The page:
Following are pictures from as far back as 8/22, lots of farm critter pictures, and then pictures of our family visiting (they arrived the evening of 8/24)! We were spoiled with Grandpa Steve and Grandma Sandi, they drove out their super cozy and new RV and camped in our driveway for 10 whole days! We had a wonderful time with ya’ll, and miss you two so much! The same evening that the grandparents got here, Tim’s brother, Tom and his wife Katie and their two adorable munchkins (Hannah & Tiberius) got here too. Tom and Katie stayed in a motel the first and second night close by so they spent much of the first couple days with us, then they went to explore Ohio and go to Cedar Point. I’m thankful we got to see them, it was so nice to see their faces and get some good hugs, even if the time spent together was so very brief. I felt like we got to really spend quality time with Steve and Sandi, it was so wonderful having them blend in with our daily life, help us with chores and Steve even helped Tim build another awesome spacious rabbit cage, completing our 4 phase grow-out Rabbitat!

Getting Adjusted with Goats

This is what I get to enjoy everyday now, they are the CUTEST! All are eating well, and growing fast. I was so nervous in the days before we brought them home, hoping the transition would go smoothly, hoping that changing from the milk andย  milk-replacer they were getting at their original home to the milk I was going to give them would be an easy switch and wouldn’t cause health issues. Luckily the breeder I bought them from was kind enough to give us 3 quarts of her goat milk to make the transition easier. So thankful, as I feel that helped greatly smooth the transition from her milk-replacer to the milk-replacer I got.

For the first days feeding, the youngest goat (Dos) I fed strait goat milk, 1/2 the milk I got from my breeder, and 1/2 of the goat milk I bought from our grocery store, then I switched him to what the other two were getting.ย  The other two (Basil & Milkyway) got 1/2 replacer, 1/4 breeder goat milk, 1/4 store bought goat milk. I would also add in a generous splash of milk kefir. I gave kefir to add in some healthy probiotics to help their guts be colonized by good bacteria.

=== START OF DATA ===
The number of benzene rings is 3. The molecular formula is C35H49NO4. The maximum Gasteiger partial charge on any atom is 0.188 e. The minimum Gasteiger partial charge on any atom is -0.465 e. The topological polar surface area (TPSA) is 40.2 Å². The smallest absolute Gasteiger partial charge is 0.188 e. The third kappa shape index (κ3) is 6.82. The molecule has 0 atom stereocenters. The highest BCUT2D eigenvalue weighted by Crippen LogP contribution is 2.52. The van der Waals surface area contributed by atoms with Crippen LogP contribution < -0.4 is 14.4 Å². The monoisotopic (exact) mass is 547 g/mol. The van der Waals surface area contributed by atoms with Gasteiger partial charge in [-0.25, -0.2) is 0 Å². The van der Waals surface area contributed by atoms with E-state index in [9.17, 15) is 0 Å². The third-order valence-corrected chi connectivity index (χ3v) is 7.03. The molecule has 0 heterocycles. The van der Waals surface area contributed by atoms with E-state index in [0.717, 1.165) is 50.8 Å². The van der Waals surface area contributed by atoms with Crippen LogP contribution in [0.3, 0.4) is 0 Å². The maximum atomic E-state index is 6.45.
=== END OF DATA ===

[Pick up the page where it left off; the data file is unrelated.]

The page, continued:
For the first few days they all had a soft poo, which indicated slight diarrhea, and I didn’t want to see this get worse so I went to my herbs. I made an infusion of dry Echinacea (I foraged last summer) and dry catnip (harvested from my herb garden last summer)- Put a good size handful of each dry herb in a 2 quart jar, and then filled the jar with just boiling water. Then I let it sit out on my counter overnight. I poured off the herbs and the resulting tea is what I used to mix the replacer with instead of plain water.

Echinacea makes a wonderful immunity boost, and my go-to herb for darn near everything.

Echinacea in the Ozarks

Catnip is a wonderful herb forย diarrhea and cramps and I felt would work well here.


I would have used Blackberry leaves or even Raspberry leaves but didn’t have enough in stores, so I’m glad I had so much Catnip on hand.

So after a few days on this they are doing super fantastic! They are poo’ing perfect healthy little goat berries, and are growing well. I’m so happy they are thriving! So far so good ๐Ÿ™‚

Multilevel Pallet Goat House! Oh yeah!

So, being that we live on steeply sloping land, we are big on putting darn near everything on stilts in order to make level floors for our structures, and the goat house is no exception! Our Nigerian Dwarves will only get around 23″ tall at most, and so we built this “2-story” goat house with that in mind. Above will be the slumber loft, where it stays nice and cozy warm, with pallet platforms leading up to the entrance, so even going to bed involves their favorite activity… JUMPING! lol! Below the loft is the “barn” area, we will enclose 3 sides (North, South & West) to keep drafts minimal, and here we will put their feeders, water and minerals so they stay dry underneath. Then we plan to use 2″x4″ welded wire fencing to enclose a large area for them to frolic and play. This is where we are so far…

Pictures taken 2015/03/11 on our progress for what I am lovingly calling the Goat Hut. Coming right along, this whole structure was built using free pallets, recycled lumber, & timber from our property. The only thing we had to buy for the hut is the screws and nails. Now we just have to put some tar paper on the roof, then some sheet metal, build a set of steps so the goats can climb in and fence it. We also got some super huge tractor tires today from our neighbor to put in the goat pen as fun objects for them to jump on. Without further adoo, here are today’s pictures of our progress on the Goat Hut.